There is a fair bit of theory in the realm of narrative psychology about how things become “real” when we can tell them as stories. That saying “I saw a harpy eagle” is not very meaningful in and of itself, without the context that harpy eagles are rare and spectacular, that they are in the “top ten” for many birders of what to see ever in their lives, that they are only seen in thin stretches of south america, that seeing one requires patience, that I am not the sort of person who brings a lot of patience to most endeavours, that I have not been an explorer for hard-to-see birds most of my life, that I not only saw a harpy eagle but named it, spent several hours in its presence over three days, ran around a ranch when the adult was spotted, sat alone in a forest clearing looking directly at this young bird while it looked at me. Found myself a person loving an individual, far away bird. Affirmed a Cate I wasn’t, say, five years ago, who would care about and have such a profound encounter with a bird. Seeing the bird is one moment of grace; weaving together all of the elements that makes it so powerful crystallizes it, deepens what I’m experiencing, grounds me simultaneously in the moment and echoes forward into a reminder that I will need to be grateful for that moment always.
There is, of course, a tension in this — a question about how to stay present to what is in front of you while simultaneously aware of what the story or meaning of this experience is. I have a pretty visceral reaction to some of the ways that things like “bucket lists” are described, where important experiences seem to take on a checklist form, for bragging rights, or people engaging in things so they will be able to say later that they did it. There is always some of this — we do things because we think of ourselves or want to think of ourselves as the kind of person who does things like this. Barnett always described stories lived and stories told (along with a whole series of types of stories unlived and untold and untellable and heard and unheard). I think living in this tension is about holding loosely to stories lived and stories told at the same time — part of truly living and being present to a moment is about understanding, at some level, what is making this moment significant or memorable. And that’s about a context.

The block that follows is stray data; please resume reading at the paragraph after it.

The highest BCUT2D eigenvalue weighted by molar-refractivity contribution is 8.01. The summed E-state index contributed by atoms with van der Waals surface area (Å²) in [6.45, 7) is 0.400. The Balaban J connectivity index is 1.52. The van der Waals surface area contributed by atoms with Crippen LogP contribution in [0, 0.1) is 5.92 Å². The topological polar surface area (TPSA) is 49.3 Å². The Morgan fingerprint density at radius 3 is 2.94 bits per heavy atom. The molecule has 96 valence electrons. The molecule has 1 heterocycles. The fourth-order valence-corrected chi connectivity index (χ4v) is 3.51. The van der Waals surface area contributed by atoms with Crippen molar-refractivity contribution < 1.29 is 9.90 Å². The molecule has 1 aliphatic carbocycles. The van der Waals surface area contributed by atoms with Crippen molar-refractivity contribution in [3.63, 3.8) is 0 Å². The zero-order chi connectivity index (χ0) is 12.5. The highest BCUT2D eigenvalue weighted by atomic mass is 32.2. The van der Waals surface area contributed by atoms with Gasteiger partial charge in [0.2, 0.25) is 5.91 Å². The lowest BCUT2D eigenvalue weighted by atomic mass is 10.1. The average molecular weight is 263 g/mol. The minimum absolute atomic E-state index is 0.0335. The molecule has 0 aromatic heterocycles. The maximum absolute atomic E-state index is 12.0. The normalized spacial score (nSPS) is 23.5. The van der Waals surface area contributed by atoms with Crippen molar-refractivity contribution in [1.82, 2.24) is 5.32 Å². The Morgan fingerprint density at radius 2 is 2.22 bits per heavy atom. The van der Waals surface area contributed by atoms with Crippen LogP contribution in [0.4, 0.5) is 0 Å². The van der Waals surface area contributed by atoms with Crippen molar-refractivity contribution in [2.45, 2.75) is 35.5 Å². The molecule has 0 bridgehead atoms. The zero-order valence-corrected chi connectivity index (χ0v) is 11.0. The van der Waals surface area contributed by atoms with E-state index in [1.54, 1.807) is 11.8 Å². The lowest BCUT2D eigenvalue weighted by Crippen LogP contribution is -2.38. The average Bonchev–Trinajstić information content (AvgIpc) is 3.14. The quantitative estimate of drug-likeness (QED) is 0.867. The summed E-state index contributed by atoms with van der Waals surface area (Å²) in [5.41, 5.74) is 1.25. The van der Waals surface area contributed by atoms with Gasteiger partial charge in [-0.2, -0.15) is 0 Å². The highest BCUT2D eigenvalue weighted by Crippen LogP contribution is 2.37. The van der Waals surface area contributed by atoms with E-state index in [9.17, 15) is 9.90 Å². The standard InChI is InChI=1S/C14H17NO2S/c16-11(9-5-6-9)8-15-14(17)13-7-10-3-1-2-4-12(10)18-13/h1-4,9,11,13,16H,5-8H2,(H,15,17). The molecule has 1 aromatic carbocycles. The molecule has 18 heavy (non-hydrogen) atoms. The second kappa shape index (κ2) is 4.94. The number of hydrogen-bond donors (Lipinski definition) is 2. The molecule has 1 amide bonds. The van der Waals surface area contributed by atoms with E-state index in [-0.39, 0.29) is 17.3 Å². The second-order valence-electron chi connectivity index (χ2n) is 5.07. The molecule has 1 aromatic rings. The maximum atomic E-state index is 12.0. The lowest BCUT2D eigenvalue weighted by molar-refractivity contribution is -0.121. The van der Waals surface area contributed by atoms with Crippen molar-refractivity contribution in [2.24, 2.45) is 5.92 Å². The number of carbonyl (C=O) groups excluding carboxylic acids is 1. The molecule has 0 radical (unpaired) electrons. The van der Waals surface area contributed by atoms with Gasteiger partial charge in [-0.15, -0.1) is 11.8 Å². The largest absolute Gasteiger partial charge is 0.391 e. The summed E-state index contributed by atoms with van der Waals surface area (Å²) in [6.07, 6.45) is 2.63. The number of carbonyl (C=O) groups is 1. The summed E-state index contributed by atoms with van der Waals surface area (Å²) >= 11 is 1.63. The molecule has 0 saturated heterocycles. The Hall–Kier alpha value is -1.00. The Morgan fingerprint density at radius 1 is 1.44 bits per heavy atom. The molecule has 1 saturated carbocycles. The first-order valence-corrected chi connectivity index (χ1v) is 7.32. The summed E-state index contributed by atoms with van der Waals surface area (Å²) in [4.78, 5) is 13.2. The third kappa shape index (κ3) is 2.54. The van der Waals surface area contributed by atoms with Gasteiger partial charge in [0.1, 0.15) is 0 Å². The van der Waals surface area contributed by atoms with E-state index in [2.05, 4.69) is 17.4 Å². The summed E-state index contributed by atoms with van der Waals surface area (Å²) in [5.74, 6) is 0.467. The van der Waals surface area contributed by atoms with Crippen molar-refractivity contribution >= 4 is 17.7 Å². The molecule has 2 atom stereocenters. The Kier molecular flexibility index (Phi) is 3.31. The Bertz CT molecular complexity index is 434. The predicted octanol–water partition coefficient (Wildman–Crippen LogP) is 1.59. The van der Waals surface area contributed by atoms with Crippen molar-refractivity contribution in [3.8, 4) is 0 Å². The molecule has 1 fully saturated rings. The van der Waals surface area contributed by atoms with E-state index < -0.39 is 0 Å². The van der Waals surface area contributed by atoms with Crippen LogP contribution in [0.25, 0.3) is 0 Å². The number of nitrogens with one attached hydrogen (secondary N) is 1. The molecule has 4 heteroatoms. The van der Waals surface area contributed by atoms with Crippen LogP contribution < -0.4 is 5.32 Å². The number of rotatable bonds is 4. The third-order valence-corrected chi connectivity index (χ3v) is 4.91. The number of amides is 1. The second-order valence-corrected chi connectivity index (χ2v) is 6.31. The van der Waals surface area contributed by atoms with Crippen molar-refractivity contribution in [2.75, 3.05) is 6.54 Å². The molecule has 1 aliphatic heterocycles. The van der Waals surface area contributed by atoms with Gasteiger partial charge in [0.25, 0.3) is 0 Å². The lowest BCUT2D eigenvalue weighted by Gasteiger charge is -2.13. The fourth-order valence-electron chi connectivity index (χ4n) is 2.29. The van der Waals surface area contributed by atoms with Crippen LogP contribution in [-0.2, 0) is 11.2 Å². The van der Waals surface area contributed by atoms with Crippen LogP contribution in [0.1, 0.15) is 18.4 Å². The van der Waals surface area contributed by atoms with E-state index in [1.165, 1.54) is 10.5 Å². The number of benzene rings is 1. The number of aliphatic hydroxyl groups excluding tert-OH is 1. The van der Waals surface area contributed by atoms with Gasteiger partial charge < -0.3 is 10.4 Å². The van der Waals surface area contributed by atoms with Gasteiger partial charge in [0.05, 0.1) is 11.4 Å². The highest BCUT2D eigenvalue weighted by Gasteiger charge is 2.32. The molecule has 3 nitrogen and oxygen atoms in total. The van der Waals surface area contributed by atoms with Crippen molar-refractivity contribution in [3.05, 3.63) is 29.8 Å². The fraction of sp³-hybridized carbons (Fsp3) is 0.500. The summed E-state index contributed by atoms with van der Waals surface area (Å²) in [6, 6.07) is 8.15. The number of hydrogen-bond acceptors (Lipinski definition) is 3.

Sometimes I wonder if writing and blogging and taking photos is a practice of gratitude for me. Sometimes writing is just about sorting out — what connections are there that I can’t make without sentences and narratives? what ways are there to understand this? what comes together with metaphors and ideas that suddenly appear out of my fingertips when I shape a paragraph? what feels like the best way to talk about this, makes it feel integrated and most whole? And sometimes, the practice of blogging or writing or shaping and sharing is about gratitude — about honouring moments of grace or connection or humanness, about inviting other people to honour them with me. Starting to flick into a question about “what do I most want to remember or share about this moment?” — even as I’m experiencing it — has the effect of deepening it. It deepens even as I’m noticing the immediate, what’s there, trying to look closely at the blue dacnis and white woodpeckers, feel the prickle of grass and irritating whiskering of sweatbees on my skin, hear the full soundscape, the twittering and songs and calls and wingbeats AND the cars on the road AND the siren and bangings from the mine down the valley. Being there is full; and it becomes fuller in the noticing; and the noticing happens partly because of an impulse to capture in some way.